Empathy: The Key to Writing Compelling Blogs
Empathy is the ability to put yourself in the shoes of others and being able to understand what they are feeling and thinking.
As you may be able to surmise, having empathy is generally a positive thing that helps you get along with and understand others better. And when it comes to writing, empathy allows you to engage with your readers on a level that cannot be achieved if you’re just writing with a neutral and matter-of-fact perspective. Understanding how your readers interact with your content and any products or services that you’re promoting will result in more conversions and more audience retention.
Focus on Timely Topics
Think about what is going on in the real world, outside of your business, as well as in your industry specifically. If you’re not conscious of what’s going on in people’s lives, you’ll appear tone-deaf when creating content.
Don’t pretend that difficult things aren’t happening, just for the sake of maintaining a false sense of “business as usual”. There are opportunities to create content related to difficult times, as well as positive times. Anything can be inspiration for content as long as you don’t profit off of people’s suffering.
Understand Empathic Language
It’s easy to say something insensitive if you’re not thinking with empathy. Think about these two responses to learning that someone has had a loved one pass away recently.
- “Cheer up, things will get better.”
- “I understand what it’s like to lose someone. And I know you’ll get through this.”
Both of these sentences ultimately say the same thing. But the second sentence shows empathy while the first does not. People are sensitive to how something is phrased. For example, the phrase “Good for you!” has the connotation of being said sarcastically, so even though it is a valid comment, you have to assume that the person reading it will hear sarcasm, regardless of if you meant it that way or not.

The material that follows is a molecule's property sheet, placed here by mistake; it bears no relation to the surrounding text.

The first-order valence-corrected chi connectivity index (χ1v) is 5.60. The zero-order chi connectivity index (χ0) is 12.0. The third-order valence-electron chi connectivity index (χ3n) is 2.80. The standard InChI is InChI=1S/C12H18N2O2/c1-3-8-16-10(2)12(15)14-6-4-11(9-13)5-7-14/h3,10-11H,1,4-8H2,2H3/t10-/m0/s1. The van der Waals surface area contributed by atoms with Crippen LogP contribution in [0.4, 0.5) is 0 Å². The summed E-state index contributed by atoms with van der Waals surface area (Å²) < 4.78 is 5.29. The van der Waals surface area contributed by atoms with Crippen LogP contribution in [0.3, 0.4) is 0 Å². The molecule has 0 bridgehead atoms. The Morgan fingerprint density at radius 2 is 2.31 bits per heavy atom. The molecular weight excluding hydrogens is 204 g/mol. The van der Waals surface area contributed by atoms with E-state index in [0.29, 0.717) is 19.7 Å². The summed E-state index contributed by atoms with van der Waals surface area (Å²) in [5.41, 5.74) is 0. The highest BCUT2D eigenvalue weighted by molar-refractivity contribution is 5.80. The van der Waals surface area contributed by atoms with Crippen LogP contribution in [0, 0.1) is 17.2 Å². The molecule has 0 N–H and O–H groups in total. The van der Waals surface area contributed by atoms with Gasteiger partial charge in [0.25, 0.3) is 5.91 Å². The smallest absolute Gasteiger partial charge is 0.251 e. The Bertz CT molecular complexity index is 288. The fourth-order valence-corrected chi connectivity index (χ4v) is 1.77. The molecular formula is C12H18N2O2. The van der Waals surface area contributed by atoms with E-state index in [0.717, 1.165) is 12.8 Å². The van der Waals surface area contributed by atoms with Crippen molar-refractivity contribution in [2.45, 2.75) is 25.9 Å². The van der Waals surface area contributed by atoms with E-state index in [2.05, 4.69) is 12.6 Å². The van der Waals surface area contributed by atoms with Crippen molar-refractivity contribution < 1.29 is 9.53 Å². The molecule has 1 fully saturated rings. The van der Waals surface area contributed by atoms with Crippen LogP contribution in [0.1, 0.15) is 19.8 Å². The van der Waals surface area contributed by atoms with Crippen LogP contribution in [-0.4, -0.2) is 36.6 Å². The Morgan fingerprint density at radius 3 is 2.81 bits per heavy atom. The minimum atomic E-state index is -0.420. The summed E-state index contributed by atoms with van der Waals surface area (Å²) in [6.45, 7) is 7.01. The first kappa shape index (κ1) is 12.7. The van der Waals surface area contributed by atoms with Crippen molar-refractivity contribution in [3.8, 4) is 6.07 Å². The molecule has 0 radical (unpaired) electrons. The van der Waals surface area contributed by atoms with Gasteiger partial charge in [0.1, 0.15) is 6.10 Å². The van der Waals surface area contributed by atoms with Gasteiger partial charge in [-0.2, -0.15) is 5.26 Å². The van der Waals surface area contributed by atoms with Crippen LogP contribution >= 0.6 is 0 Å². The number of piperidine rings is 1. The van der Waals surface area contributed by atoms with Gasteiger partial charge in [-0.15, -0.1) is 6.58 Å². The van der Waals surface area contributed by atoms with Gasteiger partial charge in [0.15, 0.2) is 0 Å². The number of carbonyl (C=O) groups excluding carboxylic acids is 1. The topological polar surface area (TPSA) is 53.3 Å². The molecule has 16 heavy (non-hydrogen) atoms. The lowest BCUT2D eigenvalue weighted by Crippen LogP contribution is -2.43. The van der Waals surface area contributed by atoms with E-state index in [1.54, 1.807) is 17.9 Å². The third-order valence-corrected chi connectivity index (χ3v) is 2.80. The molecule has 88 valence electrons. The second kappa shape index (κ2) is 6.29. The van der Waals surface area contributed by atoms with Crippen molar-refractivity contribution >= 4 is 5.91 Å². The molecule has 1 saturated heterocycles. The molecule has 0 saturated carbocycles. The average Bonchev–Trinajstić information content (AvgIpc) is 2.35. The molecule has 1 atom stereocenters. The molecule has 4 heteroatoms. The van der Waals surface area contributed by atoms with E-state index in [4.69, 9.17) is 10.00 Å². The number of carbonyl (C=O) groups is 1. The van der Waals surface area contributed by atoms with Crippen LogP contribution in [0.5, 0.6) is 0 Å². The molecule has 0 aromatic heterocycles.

Imagine you are the one reading the sentence. How would you interpret it?
Use Personal Stories
The easiest way to show empathy and understanding is to share personal stories and experiences. After all, what better way is there to show that you know how someone feels than to have actually experienced the same thing. This goes back to a fundamental lesson in writing – show, don’t tell. Instead of writing a blog that teaches a lesson, instead tell a story from your life that shows that lesson in action. Story is a superior form of communication because it is easier to remember and retain something that was told in a story.
Readers want to hear about your experiences because it lets them connect with you more. You’ll appear much more human and draw in readers to the meat of your article. Writers often recommend to “write what you know”, so use your experiences to make your content even better!
Think About Experiences, Not Features
Understanding how people use products is important to showing empathy. Don’t just focus on the features of something, but rather how that is going to impact someone’s life. A cell phone is not just a fancy piece of tech, it’s a gateway to communicating with friends and family around the world. A pen is not just a writing utensil, it lets a child do their homework reliably. A password manager is not just a convenient tool for making passwords, it keeps your personal information safe from identity theft and hours of reclaiming accounts.
These are the things that matter to people. Features are essential of course, but what ends up being the most important is how the end user is going to interact with the product every day and how it will improve their lives. Even the most innocuous of products can have a higher meaning to someone.
Write Content That Makes You Feel
The best content is content that makes you feel. Don’t write another forgettable blog post, when instead you can create something that actually connects with readers and appeals to their emotions. Understand who your readers are, why they would read your content, and what they deal with in their daily lives that will affect their decision-making.